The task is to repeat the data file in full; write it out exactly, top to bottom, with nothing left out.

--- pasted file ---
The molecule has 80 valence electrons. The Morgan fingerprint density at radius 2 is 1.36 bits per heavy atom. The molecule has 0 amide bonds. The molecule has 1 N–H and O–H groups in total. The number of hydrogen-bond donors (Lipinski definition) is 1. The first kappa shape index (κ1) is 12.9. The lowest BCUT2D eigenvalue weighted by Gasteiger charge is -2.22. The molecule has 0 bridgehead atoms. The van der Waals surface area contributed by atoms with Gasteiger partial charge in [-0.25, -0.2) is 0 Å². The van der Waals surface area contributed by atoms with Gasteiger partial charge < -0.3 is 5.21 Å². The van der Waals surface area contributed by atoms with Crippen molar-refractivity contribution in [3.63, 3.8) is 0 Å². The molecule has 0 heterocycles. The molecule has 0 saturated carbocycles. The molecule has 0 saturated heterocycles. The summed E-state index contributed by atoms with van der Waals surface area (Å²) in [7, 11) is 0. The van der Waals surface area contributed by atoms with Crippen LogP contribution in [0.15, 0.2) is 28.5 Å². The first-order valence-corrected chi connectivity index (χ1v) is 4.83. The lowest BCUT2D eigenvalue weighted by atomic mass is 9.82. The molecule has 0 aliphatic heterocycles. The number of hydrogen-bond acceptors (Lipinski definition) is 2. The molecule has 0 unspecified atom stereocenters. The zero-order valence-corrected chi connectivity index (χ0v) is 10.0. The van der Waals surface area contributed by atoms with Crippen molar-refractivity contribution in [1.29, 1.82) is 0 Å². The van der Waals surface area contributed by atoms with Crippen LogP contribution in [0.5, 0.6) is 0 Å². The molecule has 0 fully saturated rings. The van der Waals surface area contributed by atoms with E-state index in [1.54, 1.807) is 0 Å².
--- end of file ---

The molecule has 80 valence electrons. The Morgan fingerprint density at radius 2 is 1.36 bits per heavy atom. The molecule has 0 amide bonds. The molecule has 1 N–H and O–H groups in total. The number of hydrogen-bond donors (Lipinski definition) is 1. The first kappa shape index (κ1) is 12.9. The lowest BCUT2D eigenvalue weighted by Gasteiger charge is -2.22. The molecule has 0 bridgehead atoms. The van der Waals surface area contributed by atoms with Gasteiger partial charge in [-0.25, -0.2) is 0 Å². The van der Waals surface area contributed by atoms with Gasteiger partial charge < -0.3 is 5.21 Å². The van der Waals surface area contributed by atoms with Crippen molar-refractivity contribution in [3.63, 3.8) is 0 Å². The molecule has 0 heterocycles. The molecule has 0 saturated carbocycles. The molecule has 0 saturated heterocycles. The summed E-state index contributed by atoms with van der Waals surface area (Å²) in [7, 11) is 0. The van der Waals surface area contributed by atoms with Crippen LogP contribution in [0.15, 0.2) is 28.5 Å². The first-order valence-corrected chi connectivity index (χ1v) is 4.83. The lowest BCUT2D eigenvalue weighted by atomic mass is 9.82. The molecule has 0 aliphatic heterocycles. The number of hydrogen-bond acceptors (Lipinski definition) is 2. The molecule has 0 unspecified atom stereocenters. The zero-order valence-corrected chi connectivity index (χ0v) is 10.0. The van der Waals surface area contributed by atoms with Crippen molar-refractivity contribution in [1.29, 1.82) is 0 Å². The van der Waals surface area contributed by atoms with Crippen LogP contribution in [0.5, 0.6) is 0 Å². The molecule has 0 fully saturated rings. The van der Waals surface area contributed by atoms with E-state index in [1.54, 1.807) is 0 Å².